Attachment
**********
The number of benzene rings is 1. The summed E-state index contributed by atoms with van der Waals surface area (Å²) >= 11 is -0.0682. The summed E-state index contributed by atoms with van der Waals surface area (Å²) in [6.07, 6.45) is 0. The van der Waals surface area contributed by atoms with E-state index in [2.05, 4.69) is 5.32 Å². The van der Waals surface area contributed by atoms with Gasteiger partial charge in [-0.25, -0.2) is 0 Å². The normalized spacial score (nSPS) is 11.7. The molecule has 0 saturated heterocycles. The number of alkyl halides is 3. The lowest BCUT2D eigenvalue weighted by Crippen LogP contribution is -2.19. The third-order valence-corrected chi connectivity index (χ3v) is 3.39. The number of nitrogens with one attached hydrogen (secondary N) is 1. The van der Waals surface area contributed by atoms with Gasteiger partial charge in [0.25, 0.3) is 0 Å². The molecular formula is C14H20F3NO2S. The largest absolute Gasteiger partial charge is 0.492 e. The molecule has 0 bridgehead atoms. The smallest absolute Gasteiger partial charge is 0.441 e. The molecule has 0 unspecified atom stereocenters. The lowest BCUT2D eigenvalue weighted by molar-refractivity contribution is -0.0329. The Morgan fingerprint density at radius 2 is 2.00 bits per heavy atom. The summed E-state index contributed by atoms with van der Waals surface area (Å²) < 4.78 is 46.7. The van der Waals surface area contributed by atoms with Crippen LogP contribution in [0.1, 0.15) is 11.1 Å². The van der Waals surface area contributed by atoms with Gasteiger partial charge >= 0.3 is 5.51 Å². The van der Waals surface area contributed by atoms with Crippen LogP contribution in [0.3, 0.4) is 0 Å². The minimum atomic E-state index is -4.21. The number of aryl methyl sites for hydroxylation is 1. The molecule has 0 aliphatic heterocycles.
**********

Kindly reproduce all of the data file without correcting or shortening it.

The number of benzene rings is 1. The summed E-state index contributed by atoms with van der Waals surface area (Å²) >= 11 is -0.0682. The summed E-state index contributed by atoms with van der Waals surface area (Å²) in [6.07, 6.45) is 0. The van der Waals surface area contributed by atoms with E-state index in [2.05, 4.69) is 5.32 Å². The van der Waals surface area contributed by atoms with Gasteiger partial charge in [-0.25, -0.2) is 0 Å². The normalized spacial score (nSPS) is 11.7. The molecule has 0 saturated heterocycles. The number of alkyl halides is 3. The lowest BCUT2D eigenvalue weighted by Crippen LogP contribution is -2.19. The third-order valence-corrected chi connectivity index (χ3v) is 3.39. The number of nitrogens with one attached hydrogen (secondary N) is 1. The van der Waals surface area contributed by atoms with Gasteiger partial charge in [0.25, 0.3) is 0 Å². The molecular formula is C14H20F3NO2S. The largest absolute Gasteiger partial charge is 0.492 e. The molecule has 0 bridgehead atoms. The smallest absolute Gasteiger partial charge is 0.441 e. The molecule has 0 unspecified atom stereocenters. The lowest BCUT2D eigenvalue weighted by molar-refractivity contribution is -0.0329. The Morgan fingerprint density at radius 2 is 2.00 bits per heavy atom. The summed E-state index contributed by atoms with van der Waals surface area (Å²) < 4.78 is 46.7. The van der Waals surface area contributed by atoms with Crippen LogP contribution in [0.1, 0.15) is 11.1 Å². The van der Waals surface area contributed by atoms with Gasteiger partial charge >= 0.3 is 5.51 Å². The van der Waals surface area contributed by atoms with Crippen LogP contribution in [0.3, 0.4) is 0 Å². The minimum atomic E-state index is -4.21. The number of aryl methyl sites for hydroxylation is 1. The molecule has 0 aliphatic heterocycles.